Any genogram is a certain graphic representation of a multi-generational family constellation (involves at least 3 past generations) and its basic purpose is to record important data about the members of this family and relevant relationships. In general, its structure as being a tree provides people with a fast gestalt of multiple family relationships. It’s also a great source of hypotheses and tips of how specific clinical issues can be related to family context and their evolution over time.
Often, family subsystem genograms are constructed during the 1stsession and then they are reviewed as more and more information is received. They usually help doctors and family members get a bigger picture both from present and historical views by providing the necessary information about family members that can be interpreted both horizontally and vertically through many generations.
A family subsystem genogram is a certain format for drawing family trees that contain important data about relatives and their relationships over a few past generations. They show people familiar information in a helpful way that offers a fast overview of complex family patterns while being a perfect source of suggestions on how clinical and other similar problems are connected with such family contexts and their possible evolution. Besides, all family members involved must be represented as a circle or square based on their gender.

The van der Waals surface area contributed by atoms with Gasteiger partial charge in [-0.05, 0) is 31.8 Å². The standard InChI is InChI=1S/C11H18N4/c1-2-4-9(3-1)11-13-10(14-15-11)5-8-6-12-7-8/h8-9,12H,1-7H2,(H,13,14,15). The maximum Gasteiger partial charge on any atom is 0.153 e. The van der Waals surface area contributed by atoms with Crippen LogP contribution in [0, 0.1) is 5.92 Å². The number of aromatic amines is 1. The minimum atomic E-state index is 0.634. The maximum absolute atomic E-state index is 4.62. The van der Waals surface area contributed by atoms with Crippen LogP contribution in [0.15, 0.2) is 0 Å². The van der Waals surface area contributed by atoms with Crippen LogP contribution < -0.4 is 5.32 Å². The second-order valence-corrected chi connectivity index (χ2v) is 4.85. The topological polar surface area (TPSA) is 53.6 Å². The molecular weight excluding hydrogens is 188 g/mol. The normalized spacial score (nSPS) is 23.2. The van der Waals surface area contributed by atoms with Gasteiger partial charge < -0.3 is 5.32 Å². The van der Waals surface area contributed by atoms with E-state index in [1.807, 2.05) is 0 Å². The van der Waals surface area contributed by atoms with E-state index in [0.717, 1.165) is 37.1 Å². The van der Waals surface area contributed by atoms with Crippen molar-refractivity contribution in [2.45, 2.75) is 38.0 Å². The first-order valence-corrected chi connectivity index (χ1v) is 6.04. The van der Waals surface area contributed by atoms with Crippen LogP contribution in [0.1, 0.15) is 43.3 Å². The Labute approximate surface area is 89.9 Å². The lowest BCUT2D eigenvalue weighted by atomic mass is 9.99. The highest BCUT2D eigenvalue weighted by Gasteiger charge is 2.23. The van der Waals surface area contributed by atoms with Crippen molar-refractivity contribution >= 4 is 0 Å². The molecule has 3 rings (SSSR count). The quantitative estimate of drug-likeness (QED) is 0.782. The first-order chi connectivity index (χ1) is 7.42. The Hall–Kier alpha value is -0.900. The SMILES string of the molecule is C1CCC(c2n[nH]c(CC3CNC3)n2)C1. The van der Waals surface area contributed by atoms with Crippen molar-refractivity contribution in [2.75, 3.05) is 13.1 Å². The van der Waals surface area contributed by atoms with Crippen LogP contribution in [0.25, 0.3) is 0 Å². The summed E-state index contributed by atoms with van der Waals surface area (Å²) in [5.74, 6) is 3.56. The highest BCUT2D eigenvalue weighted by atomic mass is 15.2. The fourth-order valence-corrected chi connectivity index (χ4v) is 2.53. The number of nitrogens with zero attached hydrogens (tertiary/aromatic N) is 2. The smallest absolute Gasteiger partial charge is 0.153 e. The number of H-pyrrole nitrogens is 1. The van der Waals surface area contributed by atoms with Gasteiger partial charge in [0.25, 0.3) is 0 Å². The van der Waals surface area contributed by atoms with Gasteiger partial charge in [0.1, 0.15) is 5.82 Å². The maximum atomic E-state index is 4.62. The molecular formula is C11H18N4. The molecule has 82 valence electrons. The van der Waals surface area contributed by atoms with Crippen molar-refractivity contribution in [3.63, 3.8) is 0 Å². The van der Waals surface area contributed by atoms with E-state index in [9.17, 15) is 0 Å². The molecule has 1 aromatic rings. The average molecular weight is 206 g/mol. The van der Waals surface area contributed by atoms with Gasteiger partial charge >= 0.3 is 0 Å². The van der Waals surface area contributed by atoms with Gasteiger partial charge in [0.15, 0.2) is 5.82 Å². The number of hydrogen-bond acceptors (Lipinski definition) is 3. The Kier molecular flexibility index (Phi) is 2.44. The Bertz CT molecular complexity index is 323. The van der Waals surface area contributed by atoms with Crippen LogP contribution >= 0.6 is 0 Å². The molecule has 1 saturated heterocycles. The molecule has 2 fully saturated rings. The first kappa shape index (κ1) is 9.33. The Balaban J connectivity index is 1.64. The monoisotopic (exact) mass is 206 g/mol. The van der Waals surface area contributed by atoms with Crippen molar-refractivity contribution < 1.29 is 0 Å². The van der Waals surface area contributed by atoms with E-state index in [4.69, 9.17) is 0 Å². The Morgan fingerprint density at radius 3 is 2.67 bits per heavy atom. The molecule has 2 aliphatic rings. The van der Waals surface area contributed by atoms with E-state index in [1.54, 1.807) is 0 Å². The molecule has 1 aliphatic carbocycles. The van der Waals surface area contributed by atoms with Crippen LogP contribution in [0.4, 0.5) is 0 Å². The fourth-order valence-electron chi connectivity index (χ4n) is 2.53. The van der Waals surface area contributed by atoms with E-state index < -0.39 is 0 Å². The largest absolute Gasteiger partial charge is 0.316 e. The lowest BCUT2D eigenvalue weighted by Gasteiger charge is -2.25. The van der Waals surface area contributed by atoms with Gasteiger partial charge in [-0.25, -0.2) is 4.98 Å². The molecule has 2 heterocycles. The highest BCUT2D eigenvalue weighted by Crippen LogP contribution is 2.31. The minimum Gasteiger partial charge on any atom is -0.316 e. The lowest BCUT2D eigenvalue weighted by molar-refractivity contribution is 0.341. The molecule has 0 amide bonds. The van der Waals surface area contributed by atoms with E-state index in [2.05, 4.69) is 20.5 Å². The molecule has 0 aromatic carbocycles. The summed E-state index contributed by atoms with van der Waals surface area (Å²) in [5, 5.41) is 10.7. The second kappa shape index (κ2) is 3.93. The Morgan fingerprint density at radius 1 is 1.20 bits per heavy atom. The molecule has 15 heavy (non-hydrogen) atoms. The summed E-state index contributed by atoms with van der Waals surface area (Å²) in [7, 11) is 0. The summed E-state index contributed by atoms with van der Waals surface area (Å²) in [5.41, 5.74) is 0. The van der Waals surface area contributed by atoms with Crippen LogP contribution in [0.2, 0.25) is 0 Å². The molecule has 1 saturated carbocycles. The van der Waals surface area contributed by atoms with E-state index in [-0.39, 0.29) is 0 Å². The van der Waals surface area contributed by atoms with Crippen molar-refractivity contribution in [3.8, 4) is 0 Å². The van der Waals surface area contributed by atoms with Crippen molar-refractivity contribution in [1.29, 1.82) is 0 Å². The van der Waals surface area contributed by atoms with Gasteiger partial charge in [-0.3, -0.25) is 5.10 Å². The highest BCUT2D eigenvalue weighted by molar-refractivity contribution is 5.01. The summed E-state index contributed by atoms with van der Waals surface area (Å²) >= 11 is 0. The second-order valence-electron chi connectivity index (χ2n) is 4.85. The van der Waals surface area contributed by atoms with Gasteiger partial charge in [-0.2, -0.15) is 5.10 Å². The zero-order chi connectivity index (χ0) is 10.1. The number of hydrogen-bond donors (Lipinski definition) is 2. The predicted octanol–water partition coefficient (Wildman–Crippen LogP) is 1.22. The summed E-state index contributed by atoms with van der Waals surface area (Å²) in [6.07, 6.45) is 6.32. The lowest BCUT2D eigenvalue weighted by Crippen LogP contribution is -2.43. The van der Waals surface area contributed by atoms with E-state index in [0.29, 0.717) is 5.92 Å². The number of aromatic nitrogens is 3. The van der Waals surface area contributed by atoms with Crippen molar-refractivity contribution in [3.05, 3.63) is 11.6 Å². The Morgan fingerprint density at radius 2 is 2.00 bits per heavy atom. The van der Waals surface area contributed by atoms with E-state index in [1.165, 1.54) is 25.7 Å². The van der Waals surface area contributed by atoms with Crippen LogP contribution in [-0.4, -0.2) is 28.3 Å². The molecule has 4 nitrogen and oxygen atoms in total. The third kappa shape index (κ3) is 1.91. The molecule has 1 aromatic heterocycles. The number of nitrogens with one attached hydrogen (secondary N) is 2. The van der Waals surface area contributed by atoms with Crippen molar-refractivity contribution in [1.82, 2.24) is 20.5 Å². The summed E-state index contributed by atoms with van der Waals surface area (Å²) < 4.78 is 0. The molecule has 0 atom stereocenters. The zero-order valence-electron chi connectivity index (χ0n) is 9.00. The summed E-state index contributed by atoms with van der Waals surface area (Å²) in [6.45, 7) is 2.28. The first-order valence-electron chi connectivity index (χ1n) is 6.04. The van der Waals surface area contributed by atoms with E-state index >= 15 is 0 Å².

There are some rules that should be followed when drawing genograms and family trees. For example, the key individual around whom the entire genogram is constructed must be identified by double lines. When dealing with dead family members, it’s necessary to place X inside their circles and indicate the age of their death. In outstretched genograms that reach over 3 generations, symbols in the past don’t include a cross because they all are presumed to be dead.
Those symbols that represent family members who are connected by lines mean their legal and biological relationships. For instance, two individuals who are married should be connected by the line that crosses and descends. All unmarried couples should be identified as married women with line segments, and exact dates are important. Multiple marriages add more complexity to this process because they all require additional symbols and lines.
Any genogram is a certain graphic representation of a multi-generational family constellation (involves at least 3 past generations) and its basic purpose is to record important data about the members of this family and relevant relationships. In general, its structure as being a tree provides people with a fast gestalt of multiple family relationships.